Today’s selection from the poetry of Horace and Virgil introduces us to beasts and monsters. Hear the Latin and follow the English here.
The Trojan priest Laocoon pays the price for warning his fellow-citizens against bringing the Trojan horse into the city, as monstrous serpents crush first his two sons then Laocoon himself in their coils. Not only can you follow the Latin here, you can now also hear the poets Friedrich Schiller’s fine German version in our “Other Poems” section here.
Laocoon warns his fellow-Trojans not to take the Trojan horse into their city. Hear the Latin and follow the English here.
Pantheon Poets continues to offer you a direct taste of spoken Latin poetry. You can follow the poems in the original whether you know Latin or not – you might for example be interested in later European writers and curious about what Latin influences meant to them. Today’s post is the final part of the story of Laocoon from Book 2 of Virgil’s Aeneid. He has warned the Trojans not to trust the wooden horse that the Greeks have left – he fears Greeks even when they bring gifts. Now, as fate and the Gods bring the fall of Troy ever closer, Laocoon pays a terrible price for his warning.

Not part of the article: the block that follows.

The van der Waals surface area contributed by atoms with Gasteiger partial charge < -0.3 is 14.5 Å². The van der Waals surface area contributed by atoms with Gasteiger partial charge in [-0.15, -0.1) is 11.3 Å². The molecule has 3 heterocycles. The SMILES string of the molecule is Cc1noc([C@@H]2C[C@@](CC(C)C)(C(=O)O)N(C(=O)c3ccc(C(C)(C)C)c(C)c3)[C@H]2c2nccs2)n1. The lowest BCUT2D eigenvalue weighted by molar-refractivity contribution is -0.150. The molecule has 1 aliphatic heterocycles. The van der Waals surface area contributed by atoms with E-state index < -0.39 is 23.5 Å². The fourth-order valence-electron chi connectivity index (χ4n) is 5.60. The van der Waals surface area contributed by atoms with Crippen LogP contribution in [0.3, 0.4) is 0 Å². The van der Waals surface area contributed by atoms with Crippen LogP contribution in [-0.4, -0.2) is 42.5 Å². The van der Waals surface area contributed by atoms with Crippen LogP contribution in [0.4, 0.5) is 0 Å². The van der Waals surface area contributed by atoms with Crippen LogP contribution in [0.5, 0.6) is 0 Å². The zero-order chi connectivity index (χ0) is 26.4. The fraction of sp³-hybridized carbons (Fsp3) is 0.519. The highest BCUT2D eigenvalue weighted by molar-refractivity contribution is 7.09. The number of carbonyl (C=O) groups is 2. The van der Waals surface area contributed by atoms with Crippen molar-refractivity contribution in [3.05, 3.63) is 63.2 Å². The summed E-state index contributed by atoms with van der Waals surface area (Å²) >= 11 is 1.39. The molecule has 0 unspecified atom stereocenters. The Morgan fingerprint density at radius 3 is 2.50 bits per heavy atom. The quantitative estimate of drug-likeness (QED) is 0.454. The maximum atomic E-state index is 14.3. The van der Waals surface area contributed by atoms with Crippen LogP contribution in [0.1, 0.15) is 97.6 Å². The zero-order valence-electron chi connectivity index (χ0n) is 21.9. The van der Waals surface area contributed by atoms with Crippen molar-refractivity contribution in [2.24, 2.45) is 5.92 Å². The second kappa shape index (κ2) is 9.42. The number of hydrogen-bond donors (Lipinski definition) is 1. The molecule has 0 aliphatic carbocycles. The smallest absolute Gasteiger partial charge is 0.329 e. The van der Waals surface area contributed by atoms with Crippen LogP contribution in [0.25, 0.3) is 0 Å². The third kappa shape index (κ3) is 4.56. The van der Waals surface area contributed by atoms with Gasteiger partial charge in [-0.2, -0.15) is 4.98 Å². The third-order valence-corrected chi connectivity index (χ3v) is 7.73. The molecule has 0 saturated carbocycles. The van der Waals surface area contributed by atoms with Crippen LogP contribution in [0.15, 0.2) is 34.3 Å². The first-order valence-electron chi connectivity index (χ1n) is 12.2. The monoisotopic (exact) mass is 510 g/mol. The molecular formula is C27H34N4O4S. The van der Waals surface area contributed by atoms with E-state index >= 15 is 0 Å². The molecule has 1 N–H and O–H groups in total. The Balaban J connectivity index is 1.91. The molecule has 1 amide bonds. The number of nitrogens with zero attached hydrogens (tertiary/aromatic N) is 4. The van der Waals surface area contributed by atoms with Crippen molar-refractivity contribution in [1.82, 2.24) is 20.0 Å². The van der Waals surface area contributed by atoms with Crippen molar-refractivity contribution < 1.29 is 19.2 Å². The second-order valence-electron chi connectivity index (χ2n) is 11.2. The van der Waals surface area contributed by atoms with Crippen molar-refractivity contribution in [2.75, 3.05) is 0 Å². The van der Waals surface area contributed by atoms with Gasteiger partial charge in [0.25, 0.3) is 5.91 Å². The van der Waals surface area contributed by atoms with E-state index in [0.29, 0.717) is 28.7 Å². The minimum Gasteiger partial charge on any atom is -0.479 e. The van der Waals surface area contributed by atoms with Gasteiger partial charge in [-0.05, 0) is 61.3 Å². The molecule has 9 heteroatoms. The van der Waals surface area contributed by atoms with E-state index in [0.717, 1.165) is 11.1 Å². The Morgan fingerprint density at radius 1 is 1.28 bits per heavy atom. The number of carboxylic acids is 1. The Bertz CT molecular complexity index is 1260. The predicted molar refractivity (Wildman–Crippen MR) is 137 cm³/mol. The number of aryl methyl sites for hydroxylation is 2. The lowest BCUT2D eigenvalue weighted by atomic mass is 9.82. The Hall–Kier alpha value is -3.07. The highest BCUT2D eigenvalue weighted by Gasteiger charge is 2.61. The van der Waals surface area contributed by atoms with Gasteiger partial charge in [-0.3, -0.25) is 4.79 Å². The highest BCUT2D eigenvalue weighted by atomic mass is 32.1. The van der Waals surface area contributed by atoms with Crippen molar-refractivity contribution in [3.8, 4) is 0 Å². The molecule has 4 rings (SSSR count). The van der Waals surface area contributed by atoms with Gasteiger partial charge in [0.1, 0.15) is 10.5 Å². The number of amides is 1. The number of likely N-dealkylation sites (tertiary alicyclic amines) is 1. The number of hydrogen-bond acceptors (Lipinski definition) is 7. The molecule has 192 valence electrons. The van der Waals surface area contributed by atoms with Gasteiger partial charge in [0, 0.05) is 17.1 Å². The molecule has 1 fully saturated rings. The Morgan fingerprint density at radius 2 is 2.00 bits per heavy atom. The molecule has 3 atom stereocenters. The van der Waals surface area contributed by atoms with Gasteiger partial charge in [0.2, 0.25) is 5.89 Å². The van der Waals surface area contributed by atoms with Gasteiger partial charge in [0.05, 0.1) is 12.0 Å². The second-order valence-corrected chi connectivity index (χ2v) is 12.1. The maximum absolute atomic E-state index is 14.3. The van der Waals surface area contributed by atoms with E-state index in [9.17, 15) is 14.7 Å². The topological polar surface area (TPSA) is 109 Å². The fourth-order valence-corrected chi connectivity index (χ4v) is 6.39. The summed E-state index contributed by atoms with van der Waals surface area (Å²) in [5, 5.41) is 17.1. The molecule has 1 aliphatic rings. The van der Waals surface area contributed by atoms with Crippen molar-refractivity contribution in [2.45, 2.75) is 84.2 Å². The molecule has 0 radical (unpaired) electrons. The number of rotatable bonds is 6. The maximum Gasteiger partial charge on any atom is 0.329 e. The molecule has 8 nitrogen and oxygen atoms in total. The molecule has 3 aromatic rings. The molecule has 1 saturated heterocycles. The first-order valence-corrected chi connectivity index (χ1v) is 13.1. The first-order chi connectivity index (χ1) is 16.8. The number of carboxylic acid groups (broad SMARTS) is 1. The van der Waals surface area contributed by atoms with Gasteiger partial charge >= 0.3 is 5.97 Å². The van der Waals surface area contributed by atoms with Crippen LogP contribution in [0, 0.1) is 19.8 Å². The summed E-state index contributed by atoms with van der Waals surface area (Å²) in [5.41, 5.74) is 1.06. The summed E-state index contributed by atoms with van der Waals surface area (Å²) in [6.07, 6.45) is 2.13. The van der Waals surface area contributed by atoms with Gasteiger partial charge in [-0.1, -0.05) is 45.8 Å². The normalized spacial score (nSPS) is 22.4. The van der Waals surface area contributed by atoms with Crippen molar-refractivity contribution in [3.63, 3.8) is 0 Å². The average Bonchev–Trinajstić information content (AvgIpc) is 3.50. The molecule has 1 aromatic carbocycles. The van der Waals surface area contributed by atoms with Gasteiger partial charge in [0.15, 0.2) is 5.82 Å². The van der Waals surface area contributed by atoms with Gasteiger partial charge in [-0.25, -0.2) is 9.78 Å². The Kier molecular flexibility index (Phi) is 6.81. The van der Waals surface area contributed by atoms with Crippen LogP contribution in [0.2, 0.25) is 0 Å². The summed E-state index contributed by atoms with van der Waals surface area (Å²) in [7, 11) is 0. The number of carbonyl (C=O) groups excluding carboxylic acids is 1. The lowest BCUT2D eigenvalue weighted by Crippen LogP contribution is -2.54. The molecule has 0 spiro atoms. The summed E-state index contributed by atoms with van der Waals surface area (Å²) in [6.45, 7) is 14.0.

This selection introduces us to beasts and monsters, starting gently with the wolf that Horace met one day. He was clearly frightened, but with the benefit of nature documentaries we know that the wolf was probably more afraid of him.
A wise Trojan priest pays a terrible price for warning the Trojans about the Trojan horse.
Troy is doomed to fall at the fateful moment when the horse enters the city.
On their wanderings, Aeneas and his band encounter a flock of foul flying creatures.
On his journey to the underworld Aeneas sees Tisiphone, tormenter of the damned in Tartarus.
The underworld again: this time the poet is Horace, and the visitor the God Bacchus. Fortunatey he is good with dogs, as he must pass the kennel of the fearsome three-headed guardian, Cerberus.
In the illustration, the sea-nymph Thetis is using her shape-changing gift to try to escape the hero Peleus: they became the parents of Achilles.
See the index to Latin selections on PantheonPoets.com here.